A corporate voice moves towards the truth – but lacks information

Kevan Watts, a former head of Merrill Lynch in Europe and Asia who has just retired from Bank of America in Mumbai, wrote a letter to the Financial Times at the end of September. 

He says that India has successfully developed a political process that gives ordinary Indians a real voice in many ways, adding that India’s democracy is an extraordinary achievement for a vast populous country with considerable ethnic, religious and linguistic diversity. 

However he appears to lack information when he says, “The inability of the authorities to remove people from their land should be applauded by those of us who live in systems that seek to balance the claims of the individual against the apparent needs of the common good.” 

Where was this man when Tata Steel displaced people? 

Surely all living and working in India can cite examples of authorities removing poor villagers and tribal people from their land totally against their will? As Winin Pereira and Subhash Sule noted in the journal Indranet [December 1998]: “There has been displacement of millions of inhabitants, particularly Adivasis, from their ancestral homelands, causing substantial stress and ill‑being.”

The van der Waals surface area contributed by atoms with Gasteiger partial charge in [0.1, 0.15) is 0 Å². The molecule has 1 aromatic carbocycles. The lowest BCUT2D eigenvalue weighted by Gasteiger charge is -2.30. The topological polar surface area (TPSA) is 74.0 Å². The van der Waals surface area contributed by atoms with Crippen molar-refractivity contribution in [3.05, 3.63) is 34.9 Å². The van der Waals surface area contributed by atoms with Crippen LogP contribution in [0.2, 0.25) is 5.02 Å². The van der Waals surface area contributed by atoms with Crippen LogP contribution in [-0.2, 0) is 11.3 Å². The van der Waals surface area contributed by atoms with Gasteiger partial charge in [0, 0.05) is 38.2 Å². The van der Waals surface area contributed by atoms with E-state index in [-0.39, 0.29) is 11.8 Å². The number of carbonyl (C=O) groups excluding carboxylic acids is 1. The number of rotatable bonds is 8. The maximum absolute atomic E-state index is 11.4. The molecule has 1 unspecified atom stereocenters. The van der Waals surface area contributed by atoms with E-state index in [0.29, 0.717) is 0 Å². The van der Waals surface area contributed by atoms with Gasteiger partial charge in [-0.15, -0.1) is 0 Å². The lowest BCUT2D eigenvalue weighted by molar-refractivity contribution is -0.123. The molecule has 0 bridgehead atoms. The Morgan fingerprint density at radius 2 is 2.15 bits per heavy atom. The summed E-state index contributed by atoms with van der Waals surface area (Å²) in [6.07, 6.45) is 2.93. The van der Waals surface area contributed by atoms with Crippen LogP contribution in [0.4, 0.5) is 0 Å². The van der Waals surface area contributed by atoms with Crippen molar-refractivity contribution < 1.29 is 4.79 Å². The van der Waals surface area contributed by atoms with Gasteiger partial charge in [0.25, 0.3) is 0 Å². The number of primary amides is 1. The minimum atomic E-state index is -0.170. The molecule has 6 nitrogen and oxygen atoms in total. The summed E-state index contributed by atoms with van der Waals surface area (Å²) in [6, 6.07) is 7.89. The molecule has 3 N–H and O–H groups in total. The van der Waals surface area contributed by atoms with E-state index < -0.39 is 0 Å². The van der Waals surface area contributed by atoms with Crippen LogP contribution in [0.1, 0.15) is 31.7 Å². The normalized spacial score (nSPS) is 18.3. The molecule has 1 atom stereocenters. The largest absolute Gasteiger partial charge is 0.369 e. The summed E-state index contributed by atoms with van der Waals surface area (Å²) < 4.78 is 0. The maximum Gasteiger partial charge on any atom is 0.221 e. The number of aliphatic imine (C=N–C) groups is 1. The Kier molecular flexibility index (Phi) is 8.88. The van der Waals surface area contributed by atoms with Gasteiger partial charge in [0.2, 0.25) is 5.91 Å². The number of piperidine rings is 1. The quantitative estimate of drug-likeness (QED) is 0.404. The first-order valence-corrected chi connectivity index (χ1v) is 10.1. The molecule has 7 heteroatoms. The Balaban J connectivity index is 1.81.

Kalinganagar rally

Where was this man when the Tata company displaced people, with 12 protestors killed in Kalinganagar? When they threatened Singur? When they displaced villagers in 14 Orissa hamlets – after a long resistance in the 90s – and now are to use this once fertile land for a large ferroalloys plant and bar mill

However, getting back on the right track, he continues:  

Land, not rupees, a passport to a better future? 

“Indians who want to retain their land understand that the rupees they can receive for it may not offer a passport to a better future. Simply sitting where they are at least offers a tangible basis for their future.”  

India needs to build itself at a slower pace than many in the west might like 

His tolerant conclusion is that ‘we’ – fellow corporates? –  should accept that India needs to build itself at a slower pace than many in the west might like, ending: 

“At least this way there is a chance that the infrastructure is built in the right places for Indians’ long-term needs. India will build itself in its own time and since Indians themselves have most to lose from missed deadlines, I am optimistic it will be on time as well.” 

If by this he means that all Indians, including the poorest, will have equal input into decision-making, the writer agrees.

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